Almost two years ago, I said goodbye to my corporate office, sold all of my possessions, and set off to travel the world full-time.
I had a small online business at the time, and more importantly, a lot of travel experience under my belt. Before taking the leap, I had visited over 50 countries and completed several two-month-plus adventures.
Nevertheless, full-time traveling was a different beast.
My digital nomad lifestyle started in Bangkok. I was reeling from a recent breakup, my business wasn’t making much money, and I didn’t know anyone in the Thai capital.
Every day presented new challenges. I needed to grow my income, learn the ins and outs of digital nomadism, and navigate the daily challenges of long-term travel.
A poor organizer before, I had to become a smart planner. A fan of side hustles with a comfortable day-job, I was now financially reliant on freelance writing and photography. And not a traditional “people’s person,” I now had a unique opportunity to become more social.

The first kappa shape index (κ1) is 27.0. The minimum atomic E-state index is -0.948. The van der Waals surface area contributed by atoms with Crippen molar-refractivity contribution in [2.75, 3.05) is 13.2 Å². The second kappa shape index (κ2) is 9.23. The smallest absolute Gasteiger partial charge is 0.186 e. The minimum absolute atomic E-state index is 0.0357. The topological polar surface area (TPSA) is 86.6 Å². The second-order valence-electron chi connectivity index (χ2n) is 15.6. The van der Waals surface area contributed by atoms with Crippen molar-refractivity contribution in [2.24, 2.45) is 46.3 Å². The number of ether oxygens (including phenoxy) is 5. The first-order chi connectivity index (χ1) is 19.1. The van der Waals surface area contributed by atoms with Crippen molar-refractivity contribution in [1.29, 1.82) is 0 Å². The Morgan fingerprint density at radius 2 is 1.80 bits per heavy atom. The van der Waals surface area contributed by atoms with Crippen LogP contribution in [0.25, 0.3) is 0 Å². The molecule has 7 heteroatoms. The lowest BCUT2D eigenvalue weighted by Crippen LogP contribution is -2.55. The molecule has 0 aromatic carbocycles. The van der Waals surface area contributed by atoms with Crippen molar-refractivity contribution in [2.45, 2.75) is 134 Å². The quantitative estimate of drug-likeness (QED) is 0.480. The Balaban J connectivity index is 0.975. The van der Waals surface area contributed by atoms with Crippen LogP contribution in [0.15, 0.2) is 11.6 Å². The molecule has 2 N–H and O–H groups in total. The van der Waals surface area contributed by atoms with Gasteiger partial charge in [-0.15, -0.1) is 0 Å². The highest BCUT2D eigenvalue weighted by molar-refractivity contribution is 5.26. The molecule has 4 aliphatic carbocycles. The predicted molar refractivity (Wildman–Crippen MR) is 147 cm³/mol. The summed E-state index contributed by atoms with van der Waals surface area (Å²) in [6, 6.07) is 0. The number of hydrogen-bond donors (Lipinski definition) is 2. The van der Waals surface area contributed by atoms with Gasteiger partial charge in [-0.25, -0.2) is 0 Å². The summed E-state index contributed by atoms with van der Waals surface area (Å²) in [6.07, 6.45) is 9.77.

Thanks to a lot of trial and error, I made the lifestyle work.
I managed to build several income streams on the road and became financially independent.
I also found new lifelong connections, learned two new languages, and became fitter than ever before.
The journey, however, was long and arduous. Two years of nomadism changed my character, values, and cardinal principles.
As such, long-term planet roaming redesigned my priorities, and it clarified previously abstract lessons.
On this basis, here’s how full-time traveling changed my outlook on life.
1. Your first experience at something will always be special.
Lee Konitz’s quote: “a first love always occupies a special place” may sound cliché, but it applies both to full-time traveling and life in a broader sense.
The more you travel and the more places you see, the harder it gets to feel novelty and excitement about new destinations.
When I first roamed the hectic streets of Bangkok, it felt ecstatic. The atmosphere was infectious, and I believed that every Southeast Asian metropolis would provide the same thrill.
After visiting various other Southeast Asian cities, however, the novelty had worn off. I could never replicate that first experience in Bangkok. I realized that it was the moment that counted.